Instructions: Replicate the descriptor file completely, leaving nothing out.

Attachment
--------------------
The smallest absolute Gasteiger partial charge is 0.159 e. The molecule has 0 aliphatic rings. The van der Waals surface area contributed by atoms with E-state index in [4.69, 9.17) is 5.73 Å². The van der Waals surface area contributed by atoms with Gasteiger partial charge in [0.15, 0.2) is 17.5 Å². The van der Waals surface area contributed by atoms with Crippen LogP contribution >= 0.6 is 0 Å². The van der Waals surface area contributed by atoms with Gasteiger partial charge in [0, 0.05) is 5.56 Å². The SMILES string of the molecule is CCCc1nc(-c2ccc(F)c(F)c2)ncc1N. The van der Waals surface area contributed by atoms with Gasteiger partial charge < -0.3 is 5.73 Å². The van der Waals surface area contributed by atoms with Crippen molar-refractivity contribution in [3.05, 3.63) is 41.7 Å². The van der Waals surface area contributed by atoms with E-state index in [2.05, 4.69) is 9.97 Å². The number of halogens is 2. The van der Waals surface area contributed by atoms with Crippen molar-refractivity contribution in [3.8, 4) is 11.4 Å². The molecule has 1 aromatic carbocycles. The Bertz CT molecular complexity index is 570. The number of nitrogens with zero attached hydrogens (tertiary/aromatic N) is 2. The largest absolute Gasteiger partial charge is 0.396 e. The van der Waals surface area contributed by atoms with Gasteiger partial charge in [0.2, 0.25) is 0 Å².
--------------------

The smallest absolute Gasteiger partial charge is 0.159 e. The molecule has 0 aliphatic rings. The van der Waals surface area contributed by atoms with E-state index in [4.69, 9.17) is 5.73 Å². The van der Waals surface area contributed by atoms with Gasteiger partial charge in [0.15, 0.2) is 17.5 Å². The van der Waals surface area contributed by atoms with Crippen LogP contribution >= 0.6 is 0 Å². The van der Waals surface area contributed by atoms with Gasteiger partial charge in [0, 0.05) is 5.56 Å². The SMILES string of the molecule is CCCc1nc(-c2ccc(F)c(F)c2)ncc1N. The van der Waals surface area contributed by atoms with Gasteiger partial charge < -0.3 is 5.73 Å². The van der Waals surface area contributed by atoms with Crippen molar-refractivity contribution in [3.05, 3.63) is 41.7 Å². The van der Waals surface area contributed by atoms with E-state index in [2.05, 4.69) is 9.97 Å². The number of halogens is 2. The van der Waals surface area contributed by atoms with Crippen molar-refractivity contribution in [3.8, 4) is 11.4 Å². The molecule has 1 aromatic carbocycles. The Bertz CT molecular complexity index is 570. The number of nitrogens with zero attached hydrogens (tertiary/aromatic N) is 2. The largest absolute Gasteiger partial charge is 0.396 e. The van der Waals surface area contributed by atoms with Gasteiger partial charge in [0.2, 0.25) is 0 Å².